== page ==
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Editorials |

Outcome Measurements in COPD: Are We Schizophrenic?

Nicholas J. Gross
Author and Funding Information

Affiliations: Chicago IL
 ,  Dr. Gross is Professor Emeritus, Department of Medicine, Stritch School of Medicine, Loyola University of Chicago, and Staff Physician, Hines VA Hospital.

Correspondence to: Nicholas J. Gross, MD, PhD, PO Box 1485, Hines, IL 60141; e-mail: Nicholas.gross@med.va.gov



Chest. 2003;123(5):1325-1327. doi:10.1378/chest.123.5.1325
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Extract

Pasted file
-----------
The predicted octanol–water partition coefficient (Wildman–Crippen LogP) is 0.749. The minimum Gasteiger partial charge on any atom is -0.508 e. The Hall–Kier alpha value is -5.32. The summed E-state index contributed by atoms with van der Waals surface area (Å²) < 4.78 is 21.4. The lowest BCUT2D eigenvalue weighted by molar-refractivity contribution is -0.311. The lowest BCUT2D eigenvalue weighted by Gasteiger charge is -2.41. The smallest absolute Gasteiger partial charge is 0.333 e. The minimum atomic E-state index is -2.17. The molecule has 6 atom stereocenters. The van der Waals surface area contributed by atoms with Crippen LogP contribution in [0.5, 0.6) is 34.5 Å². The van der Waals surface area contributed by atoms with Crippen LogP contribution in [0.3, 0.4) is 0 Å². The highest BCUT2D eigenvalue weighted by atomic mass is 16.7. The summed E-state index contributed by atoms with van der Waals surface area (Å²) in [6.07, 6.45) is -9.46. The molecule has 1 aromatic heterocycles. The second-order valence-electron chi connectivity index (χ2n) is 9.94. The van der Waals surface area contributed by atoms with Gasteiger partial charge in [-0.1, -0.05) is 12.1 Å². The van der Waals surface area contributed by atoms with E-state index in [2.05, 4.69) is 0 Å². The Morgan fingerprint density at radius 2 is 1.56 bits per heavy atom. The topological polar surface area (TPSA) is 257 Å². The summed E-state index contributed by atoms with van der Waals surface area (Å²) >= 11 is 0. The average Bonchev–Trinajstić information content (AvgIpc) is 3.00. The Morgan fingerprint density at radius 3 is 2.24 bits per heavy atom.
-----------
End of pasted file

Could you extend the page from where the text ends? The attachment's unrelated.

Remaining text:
Many lessons can be drawn from the article by Tashkin and Kesten in this issue of CHEST (see page 1441), but I will limit myself to just two. The first is that, yet again, it has been shown that patients with COPD do not have “irreversible” airways obstruction although many medical textbooks and even some guidelines continue to propagate this myth many years after it was shown to be untrue, as I argued in an editorial of 1986.1 What is true is that the bronchodilation that patients with COPD are capable of is less than that of asthmatics, on average. But the overlap in bronchodilator responsiveness between the two groups is so considerable that it is not possible to differentiate between them on this basis.2 When, as in the two studies they report on, a bronchodilator as potent as tiotropium is used in a typical COPD population (subjects were not selected on the basis of their prior response to a bronchodilator), the mean improvement in FEV1 can be as high as 25% over baseline, or roughly 250 mL (derived from Table 1 of the article by Taskin and Kesten). Moreover, half the patients in these studies, the “responder” group, obtained a mean FEV1 improvement of 400 mL. These are not small amounts; they compare quite favorably with those obtained by lung volume reduction surgery.3

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